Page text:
Writing on January 28, 1754, to the British diplomat Sir Horace Mann, Horace Walpole—an antiquarian and son of Prime Minister Robert Walpole—boasted about a recent discovery he had made in an old book of Venetian arms:
This discovery I made by a talisman, . . . by which I find every thing I want, a pointe nommée [at the very moment], whenever I dip for it. This discovery, indeed, is almost of that kind which I call Serendipity.
As Walpole himself was the author of the term, he felt obliged to give Mann its derivation:
I once read a silly fairy tale, called The Three Princes of Serendip [the ancient name for Ceylon, or Sri Lanka]: as their Highnesses travelled, they were always making discoveries, by accidents and sagacity, of things which they were not in quest of: for instance, one of them discovered that a mule blind of the right eye had travelled the same road lately, because the grass was eaten only on the left side, where it was worse than on the right—now do you understand Serendipity?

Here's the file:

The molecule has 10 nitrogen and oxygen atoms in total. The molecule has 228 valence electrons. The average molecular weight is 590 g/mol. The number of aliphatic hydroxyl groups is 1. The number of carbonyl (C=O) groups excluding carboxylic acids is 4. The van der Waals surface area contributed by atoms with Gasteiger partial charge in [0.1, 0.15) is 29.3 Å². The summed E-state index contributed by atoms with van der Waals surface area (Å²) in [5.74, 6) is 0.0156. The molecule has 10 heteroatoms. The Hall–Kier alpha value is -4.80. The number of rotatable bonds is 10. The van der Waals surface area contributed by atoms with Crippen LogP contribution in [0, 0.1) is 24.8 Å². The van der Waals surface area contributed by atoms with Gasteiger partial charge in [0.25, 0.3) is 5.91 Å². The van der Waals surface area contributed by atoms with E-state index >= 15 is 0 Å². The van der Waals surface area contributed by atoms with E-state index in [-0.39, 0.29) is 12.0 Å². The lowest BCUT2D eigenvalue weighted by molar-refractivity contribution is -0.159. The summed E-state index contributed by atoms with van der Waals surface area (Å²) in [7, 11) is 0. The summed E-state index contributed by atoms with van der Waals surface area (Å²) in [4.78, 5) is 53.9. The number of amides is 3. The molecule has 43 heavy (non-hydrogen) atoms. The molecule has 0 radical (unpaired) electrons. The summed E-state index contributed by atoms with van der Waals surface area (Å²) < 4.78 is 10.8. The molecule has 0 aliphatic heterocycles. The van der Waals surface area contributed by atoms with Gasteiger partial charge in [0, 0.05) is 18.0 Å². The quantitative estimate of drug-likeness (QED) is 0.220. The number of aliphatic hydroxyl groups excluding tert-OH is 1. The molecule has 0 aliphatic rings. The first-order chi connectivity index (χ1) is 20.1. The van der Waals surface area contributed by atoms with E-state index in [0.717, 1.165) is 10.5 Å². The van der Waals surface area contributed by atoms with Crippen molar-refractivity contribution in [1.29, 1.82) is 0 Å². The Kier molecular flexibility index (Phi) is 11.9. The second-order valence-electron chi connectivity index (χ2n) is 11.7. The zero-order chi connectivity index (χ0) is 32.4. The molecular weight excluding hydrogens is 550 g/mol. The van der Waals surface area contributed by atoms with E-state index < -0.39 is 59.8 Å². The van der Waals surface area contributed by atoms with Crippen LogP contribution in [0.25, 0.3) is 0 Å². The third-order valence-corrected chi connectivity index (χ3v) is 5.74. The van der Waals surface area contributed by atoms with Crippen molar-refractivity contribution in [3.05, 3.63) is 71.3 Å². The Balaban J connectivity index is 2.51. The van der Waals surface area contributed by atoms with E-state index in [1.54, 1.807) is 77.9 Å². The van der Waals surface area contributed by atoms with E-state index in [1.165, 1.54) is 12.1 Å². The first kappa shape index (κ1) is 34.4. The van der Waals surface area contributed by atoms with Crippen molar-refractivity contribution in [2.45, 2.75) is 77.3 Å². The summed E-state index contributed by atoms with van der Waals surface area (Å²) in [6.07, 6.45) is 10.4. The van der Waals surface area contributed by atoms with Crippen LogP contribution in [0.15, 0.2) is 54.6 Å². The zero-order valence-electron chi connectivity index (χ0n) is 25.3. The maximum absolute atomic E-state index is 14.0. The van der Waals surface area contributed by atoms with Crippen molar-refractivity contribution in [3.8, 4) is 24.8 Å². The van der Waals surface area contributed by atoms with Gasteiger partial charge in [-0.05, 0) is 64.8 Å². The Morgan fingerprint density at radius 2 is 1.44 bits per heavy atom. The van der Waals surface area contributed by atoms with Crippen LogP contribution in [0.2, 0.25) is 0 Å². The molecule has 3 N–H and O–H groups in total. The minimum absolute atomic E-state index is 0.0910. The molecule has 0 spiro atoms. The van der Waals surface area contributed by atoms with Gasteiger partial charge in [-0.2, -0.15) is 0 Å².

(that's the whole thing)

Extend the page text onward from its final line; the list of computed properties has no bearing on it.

The word did not appear in the published literature until the early 19th century and did not become well enough known to use without explanation until sometime in the first third of the 20th century. Antiquarians, following Walpole, found use for it, as they were always rummaging about for curiosities, and unexpected but pleasant surprises were not unknown to them. Some people just seemed to have a knack for that sort of thing, and serendipity was used to express that special capacity.
[as applied to Science in American Scientist]